Mrs Lathrop was known for her affinity for champagne, and Ms Wardenburg recalled, “When she passed away, we were all sitting around making phone calls and my husband said, ‘Go get some champagne, we need to toast Gin.’”
Upon picking up one of Mrs Lathrop’s unopened champagne bottles, they realized something peculiar — the bottle was only half full, like it had already been sipped from.
“She always said to me, ‘Di, don’t worry, I’ll let you know I’m okay,’” Ms Wardenburg said of her mentor’s sign from above. “She was a very religious person.”
When Mrs Lathrop passed away, the Lathrop School of Dance office moved from her home to the Edmond Town Hall, where it remains today.
While sitting in the office with a box of photos in front of her, Ms Wardenburg said, “Miss Tamra and I have had a ball here.”
The two have worked side-by-side ever since Mrs Lathrop’s passing, with Ms Saric becoming both assistant director and dance team director. She has also received her Advanced Teacher Certification from Dance Educators of America in Level 1 Ballet, Jazz, Modern, and Tap.
While Ms Saric will soon be stepping into the job of director and owner of the Lathrop School of Dance, there is another role she will be taking on this June: motherhood.
Ms Saric and her husband, Marko, are expecting their first child — a baby girl — the same month as the 67th Stardust Revue. She hopes one day her daughter will get to be part of the Lathrop School of Dance legacy.
Looking to the future of the dance school, Ms Saric said, “I’m looking forward to keeping it going, carrying on those traditions, and bringing in some fresh new ideas, too.”
For more information about the Lathrop School of Dance, visit lathropschoolofdance.com or call 203-426-5757. The 67th Stardust Revue is scheduled to take place Saturday, June 1, at 4 and 7 pm, as well as Sunday, June 2, at 1 and 4 pm. Recital tickets are currently for sale at the Edmond Town Hall.
Celebrating Miss Diane Wardenburg
Throughout “Miss Diane” Wardenburg’s years at Lathrop School of Dance, she has been known for her many roles as student, teacher, owner, and director. Above all, she is called a dear friend to many in the community who have met her.
Mary Ann Kayfus Philips says she has known Ms Wardenburg for practically her entire life. After starting at the dance school in 1961, at the age of 3, she went on to dance at Lathrop for 56 years.
“Diane was one of the ‘star babies,’ a group of four girls that I admired from an early age,” Ms Philips said.
The two would later dance together in high school, and as Stardusters, they developed a lasting friendship.
They went to dance conventions and shows during the summer in New York City, attended a summer ballet course at Southern Connecticut University together, and Ms Wardenburg even taught Ms Philips’ three daughters dance.
“I am grateful Diane pursued her dream and continued the school, so that I could continue my passion,” Ms Philips said. “I wish all the best for Diane in her future endeavors… success, good health, and happiness. She deserves it!”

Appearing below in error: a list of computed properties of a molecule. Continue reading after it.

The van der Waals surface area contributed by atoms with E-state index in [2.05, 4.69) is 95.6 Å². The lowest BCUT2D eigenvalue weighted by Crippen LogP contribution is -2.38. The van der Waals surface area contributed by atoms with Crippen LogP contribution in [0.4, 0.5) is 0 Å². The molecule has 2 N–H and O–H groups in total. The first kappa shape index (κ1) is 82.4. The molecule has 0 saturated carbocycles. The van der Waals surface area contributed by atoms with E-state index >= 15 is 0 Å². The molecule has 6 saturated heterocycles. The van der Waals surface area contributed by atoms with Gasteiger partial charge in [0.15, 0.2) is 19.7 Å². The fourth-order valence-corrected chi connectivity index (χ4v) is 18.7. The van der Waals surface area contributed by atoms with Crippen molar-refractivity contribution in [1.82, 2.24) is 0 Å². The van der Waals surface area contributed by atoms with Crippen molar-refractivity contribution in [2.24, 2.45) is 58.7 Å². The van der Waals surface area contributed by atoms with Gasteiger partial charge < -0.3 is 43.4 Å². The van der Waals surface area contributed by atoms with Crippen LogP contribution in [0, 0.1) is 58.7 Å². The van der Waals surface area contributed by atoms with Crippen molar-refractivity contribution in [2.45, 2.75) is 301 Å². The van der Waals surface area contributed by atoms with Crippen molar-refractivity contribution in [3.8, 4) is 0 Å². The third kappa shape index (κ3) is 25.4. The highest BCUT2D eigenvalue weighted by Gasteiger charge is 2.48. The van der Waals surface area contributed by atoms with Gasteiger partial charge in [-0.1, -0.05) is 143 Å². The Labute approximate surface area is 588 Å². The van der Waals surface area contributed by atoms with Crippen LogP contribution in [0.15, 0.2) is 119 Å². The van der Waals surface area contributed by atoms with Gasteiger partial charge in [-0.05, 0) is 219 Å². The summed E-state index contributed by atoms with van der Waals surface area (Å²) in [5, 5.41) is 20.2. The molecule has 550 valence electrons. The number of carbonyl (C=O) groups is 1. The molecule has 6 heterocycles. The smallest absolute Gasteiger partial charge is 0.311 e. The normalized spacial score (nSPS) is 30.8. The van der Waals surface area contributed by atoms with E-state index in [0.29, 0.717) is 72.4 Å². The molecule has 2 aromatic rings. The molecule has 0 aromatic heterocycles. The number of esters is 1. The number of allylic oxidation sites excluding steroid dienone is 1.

Lathrop School of Dance Office Manager Mary Ann Grogan has been friends with Ms Wardenburg for 50 years now, after attending the same grammar school and church, Immanuel Lutheran, as children.
Some of her fondest memories with Ms Wardenburg have been their time spent together on recital weekends. It is during those early mornings at the studio where Ms Grogan has been able to witness Ms Wardenburg’s desire to always makes sure everything is prepared for faculty and behind-the-scenes crew. She even “relaxes,” Ms Grogan says, by making food for the backstage people, many of whom have been with the dance school for years.
“Like Ginny Lathrop before her, she wants to make sure they are taken care of,” Ms Grogan said.
Those moments, along with her ability to remember every students’ name and what class they are in, has shown Ms Grogan how deeply Ms Wardenburg cares for every member of the Lathrop School of Dance family.
“The lesson that I have learned from her is that everyone matters and that everyone should be treated with respect,” Ms Grogan said.
“What I wish for her in the future,” she added, “is that she will enjoy more of her favorite activities [like] our community theatre group, Immanuel Lutheran Players, playing guitar and singing and other church activities.”
Fellow longtime friend Lynn Lewis began dancing at Lathrop School of Dance 38 years ago, at the age of 8, and currently helps with the school’s recitals.
Over the years, she has always admired how Ms Wardenburg continues prioritize the legacy and traditions Mack and Virginia Lathrop set as founders of the dance school.
“Keeping that going through the years has been her biggest achievement,” Ms Lewis said.
In doing so, Lathrop School of Dance has become a family for so many, including Ms Lewis, that keeps people coming back year after year.
“My wish for her is that she gets to try different things and start the new chapter of her life, wherever that may take her…” Ms Lewis said. “She is such a creative, passionate person, so I’m just excited for her to have the time to [do] things that will make her happy.”